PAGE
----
What’s incredible is how routine it all seems at this point. It’s only been 80 games, but it feels like we’ve seen this play countless times already: Dario pulls the miss off the glass, casually dribbles the ball twice, stops to crack his back and pour himself a cup of tea, only to effortlessly zip the ball forty feet down court to a streaking Richaun Holmes. With not even five seconds off the shot clock, score two for the home team.
The most impressive part of this play? Look at where every other player, save for a unrelentingly aimless Greg Monroe, is on the court when Dario pulls the trigger on that dime. There isn’t a person in the building who doesn’t see it coming — chief among them Richaun, whose eyes were locked on the Croatian rookie for the entirety of the court — yet Milwaukee’s defense looked, well, defenseless in stopping the break. A handful of basketball players in the world can make a pass that precise, and Dario looked like he could do it in his sleep.
Look, it’s easy to pile on to Malcolm Brogdon, and doing so feels especially dirty on a night where the 24 year-old freshman hadn’t a chance to suit up and defend his case. He’s certainly been a useful piece of the Bucks’ playoff puzzle this year, and his league-average PER and 5.27 win shares by RPM (leading all rookies by a country mile) aren’t nothing — even if he’s the most unexciting Rookie of the Year candidate dating back to Mike Miller.
But for how aggressively dreadful this rookie class has been, how many first-year players have transformed the way their team plays more than Joel Embiid and Dario Saric? Kyle already tackled Joel’s case earlier today, but not enough can be said for how vastly different the Sixers play when The Homie takes the floor: every miss becomes a potential fast-break, the ball doesn’t stick as long as he’s in control, and his intensity is the most contagious the Sixers have had in years. The extra minutes given to Gary Payton II to account for Brogdon’s absence surely stung for Milwaukee, but let’s be real, Jason Kidd didn’t have to re-write the playbook for this one. The beauty of Dario’s game is that it can’t be gameplanned for because he’s at his best when lacking a plan -- how many other players can you say that about?
Just ask the Sixers. The team suffered a noticeable dropoff in the second half as Dario failed to capitalize on his superb 12-5-2 (and two steals!) first half, and that’s enough to do the team in on an April night where it bricks 65 percent of its shots. Philadelphia made an honorable effort in the closing minutes, but the game was sealed once Dario met his 24-minute “guideline” for plantar fasciitis (otherwise known as “Fultzitis” at this point of the season) and had to take the pine. It’s always nice to lock up some extra lottery balls before 9:30 EST on a Saturday night, but it’s a shame to see Dario go home empty-handed on his birthday. But don’t worry, I figure he’ll have plenty of celebrating to do a couple weeks from now.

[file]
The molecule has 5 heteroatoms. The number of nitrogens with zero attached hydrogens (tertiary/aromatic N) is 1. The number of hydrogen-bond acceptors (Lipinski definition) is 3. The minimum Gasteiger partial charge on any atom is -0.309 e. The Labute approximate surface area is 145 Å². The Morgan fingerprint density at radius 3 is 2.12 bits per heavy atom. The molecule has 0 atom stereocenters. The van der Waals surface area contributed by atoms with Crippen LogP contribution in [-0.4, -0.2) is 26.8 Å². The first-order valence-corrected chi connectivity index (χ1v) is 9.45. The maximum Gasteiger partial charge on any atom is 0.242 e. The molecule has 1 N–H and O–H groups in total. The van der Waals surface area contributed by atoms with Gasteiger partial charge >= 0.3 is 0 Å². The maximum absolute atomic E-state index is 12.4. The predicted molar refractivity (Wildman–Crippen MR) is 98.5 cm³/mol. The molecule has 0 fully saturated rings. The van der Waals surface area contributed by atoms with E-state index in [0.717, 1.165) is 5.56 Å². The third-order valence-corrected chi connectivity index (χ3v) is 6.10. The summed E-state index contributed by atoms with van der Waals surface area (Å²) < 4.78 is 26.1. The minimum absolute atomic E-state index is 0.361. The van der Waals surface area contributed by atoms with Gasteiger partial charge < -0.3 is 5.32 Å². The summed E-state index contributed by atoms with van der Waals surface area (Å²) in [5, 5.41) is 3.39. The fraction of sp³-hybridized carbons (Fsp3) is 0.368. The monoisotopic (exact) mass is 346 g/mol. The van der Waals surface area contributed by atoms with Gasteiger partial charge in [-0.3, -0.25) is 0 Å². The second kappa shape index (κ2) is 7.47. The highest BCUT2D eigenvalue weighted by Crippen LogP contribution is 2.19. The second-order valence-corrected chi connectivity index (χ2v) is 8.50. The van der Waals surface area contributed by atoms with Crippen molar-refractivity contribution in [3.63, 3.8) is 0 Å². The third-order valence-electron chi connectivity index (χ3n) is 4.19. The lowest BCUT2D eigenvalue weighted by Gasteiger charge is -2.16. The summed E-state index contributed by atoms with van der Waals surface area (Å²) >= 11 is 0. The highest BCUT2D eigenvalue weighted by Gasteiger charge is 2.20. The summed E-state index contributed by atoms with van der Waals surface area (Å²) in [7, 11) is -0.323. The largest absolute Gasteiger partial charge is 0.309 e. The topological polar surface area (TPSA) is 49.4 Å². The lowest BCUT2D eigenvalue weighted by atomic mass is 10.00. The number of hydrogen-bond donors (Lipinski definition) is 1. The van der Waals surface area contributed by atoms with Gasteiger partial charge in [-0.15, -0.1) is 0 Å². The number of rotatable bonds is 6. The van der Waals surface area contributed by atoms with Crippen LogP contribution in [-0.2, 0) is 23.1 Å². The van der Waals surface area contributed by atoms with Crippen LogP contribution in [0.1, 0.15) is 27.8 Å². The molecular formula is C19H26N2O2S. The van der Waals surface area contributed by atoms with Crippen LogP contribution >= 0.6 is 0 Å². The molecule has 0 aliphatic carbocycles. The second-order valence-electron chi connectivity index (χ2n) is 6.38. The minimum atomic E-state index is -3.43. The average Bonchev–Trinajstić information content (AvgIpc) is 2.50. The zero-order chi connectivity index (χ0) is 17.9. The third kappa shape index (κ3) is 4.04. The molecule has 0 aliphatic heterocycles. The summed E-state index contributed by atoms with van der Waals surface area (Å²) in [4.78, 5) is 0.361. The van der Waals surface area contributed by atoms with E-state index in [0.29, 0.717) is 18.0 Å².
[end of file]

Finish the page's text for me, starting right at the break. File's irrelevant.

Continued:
- TJ McConnell’s box score stats (10-2-10, four turnovers, three steals) are nothing flashy, but I grow queasy imagining a Philadelphia offense without both he and Dario tonight. Milwaukee has done well constructing its defense around long, exceptional athletes, yet TJ managed to probe the paint countless times and kick out to an open man at the arc. The Bucks’ gamble of leaving open Sixers ultimately paid off (duh, none of them can shoot), but TJ made an art out of collapsing the defense and using the ball as a magnet in this one. In a world where the Sixers make more than a quarter of their threes, that may be the difference needed to pull off a W tonight. Pretty good for a guy who can’t shoot.
- There was an extended stretch in each half tonight where Tiago Splitter and Greg Monroe went back and forth at each other, shouts to 2013.
- There was also an approximately five-minute stretch in the second quarter where Spencer Hawes absolutely lit up the Sixers defense, and we will never speak of it again.
- Alex Poythress is simply an inspiring story, considering he made it all the way to the NBA despite never making a jumper in his life.
- Don’t worry, only two of these left. We’re almost there.